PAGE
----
These strong words edged with a sharp humility were more than enough to placate many fans; yet still, something about this season left me feeling uneasy.
After some soul searching I have come to a cynical, and somewhat conspiratorial conclusion: Ellis Short is ready for Sunderland to be relegated.
Before you exit the page and type the obligatory ‘shi*e’ comment on Facebook, please hear me out.
As many of you are more than aware this season was a landmark one in terms of television money being offered to each club. It was imperative that Sunderland survive into this season in order to cash in on the huge sums of money being offered. How huge? Well the bottom placed team will earn somewhere around £100m according to various sources on the tinterweb - enough to wipe out around 77% of our entire debt in one fell swoop.
"Aha!" I hear you shout, "But staying in the Premier League would be better in the long-run regardless!" Yes, quite correct, and I would imagine survival is a best case scenario, but ultimately it doesn’t give the club the opportunity to overhaul their wage structure through relegation clauses and sales. Relegation is a roll of the dice that could potentially help to restructure the club financially, or plunge us into the abyss. However, surely after so many years of struggle Ellis Short must be looking at options other than scraping by year after year whilst struggling to stave off financial ruin?
Furthermore, the parachute payment scheme has also recently been restructured; offering relegated clubs further security upon relegation. Originally clubs were granted around £65m over four years, but now they will receive around £75m over three years - a boost that would further enhance our ability to clear the debts whilst allowing money for investment in the playing squad.
So the question now arises: has David Moyes taken the Sunderland job knowing relegation is something that could well be anticipated, or even favoured? Potentially yes. Comments from August suggested that Moyes was more than aware of financial restrictions when taking over the club:
I've got full faith in the owner (Ellis Short). But there's no doubt that our budget is not at the level of many other clubs you see buying players at the moment.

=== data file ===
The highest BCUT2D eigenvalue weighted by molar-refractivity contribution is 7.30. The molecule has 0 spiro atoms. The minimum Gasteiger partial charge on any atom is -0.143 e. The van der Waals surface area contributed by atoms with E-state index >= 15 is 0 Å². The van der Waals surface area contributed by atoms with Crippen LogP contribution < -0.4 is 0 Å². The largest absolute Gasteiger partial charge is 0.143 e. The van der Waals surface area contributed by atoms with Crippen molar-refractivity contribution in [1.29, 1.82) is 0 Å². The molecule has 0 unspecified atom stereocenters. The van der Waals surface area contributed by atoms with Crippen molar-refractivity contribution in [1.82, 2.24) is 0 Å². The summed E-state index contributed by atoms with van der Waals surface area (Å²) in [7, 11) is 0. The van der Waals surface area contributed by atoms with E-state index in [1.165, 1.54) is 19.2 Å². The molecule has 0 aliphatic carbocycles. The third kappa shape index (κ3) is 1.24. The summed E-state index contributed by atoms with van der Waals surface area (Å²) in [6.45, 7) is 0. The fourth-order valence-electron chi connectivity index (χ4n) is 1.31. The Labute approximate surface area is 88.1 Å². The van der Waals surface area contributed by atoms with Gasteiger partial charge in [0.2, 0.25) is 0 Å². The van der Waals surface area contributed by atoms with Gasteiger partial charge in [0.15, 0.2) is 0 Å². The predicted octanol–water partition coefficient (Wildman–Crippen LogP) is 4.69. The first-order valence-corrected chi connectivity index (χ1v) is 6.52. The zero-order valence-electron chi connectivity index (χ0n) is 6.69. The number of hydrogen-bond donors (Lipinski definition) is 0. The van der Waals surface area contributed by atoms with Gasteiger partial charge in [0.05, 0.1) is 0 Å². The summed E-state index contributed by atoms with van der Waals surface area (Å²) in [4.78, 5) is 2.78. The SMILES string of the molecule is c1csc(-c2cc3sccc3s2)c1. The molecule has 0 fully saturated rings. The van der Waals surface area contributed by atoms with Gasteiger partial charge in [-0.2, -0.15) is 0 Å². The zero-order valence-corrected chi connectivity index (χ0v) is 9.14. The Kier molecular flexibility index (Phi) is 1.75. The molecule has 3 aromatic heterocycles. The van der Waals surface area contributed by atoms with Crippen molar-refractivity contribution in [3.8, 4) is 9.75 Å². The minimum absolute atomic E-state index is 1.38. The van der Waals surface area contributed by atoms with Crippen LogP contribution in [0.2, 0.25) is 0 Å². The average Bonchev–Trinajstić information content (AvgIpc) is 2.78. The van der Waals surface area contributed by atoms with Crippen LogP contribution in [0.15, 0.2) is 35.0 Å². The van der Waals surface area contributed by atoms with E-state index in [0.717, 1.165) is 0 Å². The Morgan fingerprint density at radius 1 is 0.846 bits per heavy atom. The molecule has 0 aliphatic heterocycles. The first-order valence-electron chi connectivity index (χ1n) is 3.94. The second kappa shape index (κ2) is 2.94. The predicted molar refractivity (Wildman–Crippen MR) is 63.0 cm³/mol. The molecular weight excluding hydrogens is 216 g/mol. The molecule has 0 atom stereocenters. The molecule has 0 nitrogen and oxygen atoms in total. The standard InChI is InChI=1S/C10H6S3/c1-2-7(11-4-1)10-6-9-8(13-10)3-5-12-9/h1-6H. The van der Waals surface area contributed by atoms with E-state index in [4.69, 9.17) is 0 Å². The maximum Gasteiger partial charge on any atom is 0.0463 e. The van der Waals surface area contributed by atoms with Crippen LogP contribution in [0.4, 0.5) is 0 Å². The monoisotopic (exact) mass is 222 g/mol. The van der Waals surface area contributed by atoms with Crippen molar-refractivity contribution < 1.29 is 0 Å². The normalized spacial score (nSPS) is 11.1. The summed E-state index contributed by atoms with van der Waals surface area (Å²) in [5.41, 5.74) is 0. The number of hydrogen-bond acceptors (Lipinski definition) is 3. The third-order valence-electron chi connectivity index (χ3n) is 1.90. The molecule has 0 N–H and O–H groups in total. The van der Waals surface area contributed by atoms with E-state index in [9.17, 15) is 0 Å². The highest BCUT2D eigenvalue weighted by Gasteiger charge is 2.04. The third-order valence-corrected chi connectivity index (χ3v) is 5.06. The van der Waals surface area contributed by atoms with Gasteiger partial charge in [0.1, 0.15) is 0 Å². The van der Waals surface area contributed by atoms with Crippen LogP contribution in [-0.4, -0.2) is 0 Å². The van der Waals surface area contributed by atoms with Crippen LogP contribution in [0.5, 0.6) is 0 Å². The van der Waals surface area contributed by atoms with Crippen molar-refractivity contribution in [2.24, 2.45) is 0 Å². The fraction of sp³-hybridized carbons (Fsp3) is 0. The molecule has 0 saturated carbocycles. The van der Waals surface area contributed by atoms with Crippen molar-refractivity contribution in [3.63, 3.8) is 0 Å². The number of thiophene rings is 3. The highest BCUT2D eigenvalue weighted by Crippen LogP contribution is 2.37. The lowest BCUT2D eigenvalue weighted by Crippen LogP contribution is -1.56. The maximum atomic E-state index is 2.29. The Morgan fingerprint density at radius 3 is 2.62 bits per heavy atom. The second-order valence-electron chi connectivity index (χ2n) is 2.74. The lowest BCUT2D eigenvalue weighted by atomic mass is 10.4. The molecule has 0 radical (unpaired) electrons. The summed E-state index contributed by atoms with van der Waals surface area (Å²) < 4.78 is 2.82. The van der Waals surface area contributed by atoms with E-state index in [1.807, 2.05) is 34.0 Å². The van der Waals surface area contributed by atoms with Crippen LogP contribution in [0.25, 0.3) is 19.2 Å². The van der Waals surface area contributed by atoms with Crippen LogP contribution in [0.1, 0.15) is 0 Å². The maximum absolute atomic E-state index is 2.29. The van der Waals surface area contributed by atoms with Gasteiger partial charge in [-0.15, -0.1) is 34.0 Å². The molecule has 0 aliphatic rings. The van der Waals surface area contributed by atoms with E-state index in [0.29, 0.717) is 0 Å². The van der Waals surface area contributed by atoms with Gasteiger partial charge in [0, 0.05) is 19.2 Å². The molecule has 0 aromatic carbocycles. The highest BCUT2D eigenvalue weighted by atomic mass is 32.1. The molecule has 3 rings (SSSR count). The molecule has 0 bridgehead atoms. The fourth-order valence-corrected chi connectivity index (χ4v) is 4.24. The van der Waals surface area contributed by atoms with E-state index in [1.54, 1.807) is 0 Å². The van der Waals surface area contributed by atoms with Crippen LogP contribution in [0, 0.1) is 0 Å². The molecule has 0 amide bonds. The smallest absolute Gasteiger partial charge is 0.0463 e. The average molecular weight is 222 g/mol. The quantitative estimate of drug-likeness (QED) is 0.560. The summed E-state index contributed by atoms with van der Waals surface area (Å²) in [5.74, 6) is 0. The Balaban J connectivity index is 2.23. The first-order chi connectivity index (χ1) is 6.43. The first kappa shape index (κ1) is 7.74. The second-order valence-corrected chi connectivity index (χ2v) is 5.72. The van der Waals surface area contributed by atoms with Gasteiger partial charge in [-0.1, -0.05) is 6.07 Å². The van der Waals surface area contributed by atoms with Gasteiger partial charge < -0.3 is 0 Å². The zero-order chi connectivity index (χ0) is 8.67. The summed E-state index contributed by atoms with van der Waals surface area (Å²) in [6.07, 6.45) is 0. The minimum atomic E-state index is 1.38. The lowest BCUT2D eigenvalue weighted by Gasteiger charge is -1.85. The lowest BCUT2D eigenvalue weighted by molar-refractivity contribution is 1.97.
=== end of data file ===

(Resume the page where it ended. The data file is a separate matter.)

I'm confident we'll get a few in before September 1 but the quality of the players that Sunderland can get at the moment is probably not what I've had in the Premier League. Not even close.
You look at our competitors and what they're spending and we're having to deal differently.
Those comments suggest that Moyes was aware there would be a series of financial restrictions imposed on his dealings - something that would have surely been discussed before he agreed to take over of the reins. Moyes’ stark pragmatism told me a very clear message. We have no money, and I’m here in an attempt at securing survival, but if we don’t stay up then don’t be surprised because I’ve told you from the beginning that it was going to be an uphill struggle.
It would take something very special after recent viewings for Sunderland to avoid the drop. The lack of depth, identity and organization is really hurting our chances; couple those shortcomings with the crippling effects of our financial predicament and you’ll see that we appear to be up the creek without a paddle. Relegation seems to offer Sunderland a way out of our pecuniary nightmare, but at the risk of fading into obscurity.
Would Ellis Short be willing to speculate on such a risky move? Considering his track record of pulling the trigger in times of adversity, then perhaps yes? Would you be willing to drop down a division if it meant removing the rotten core of our club? I think I would.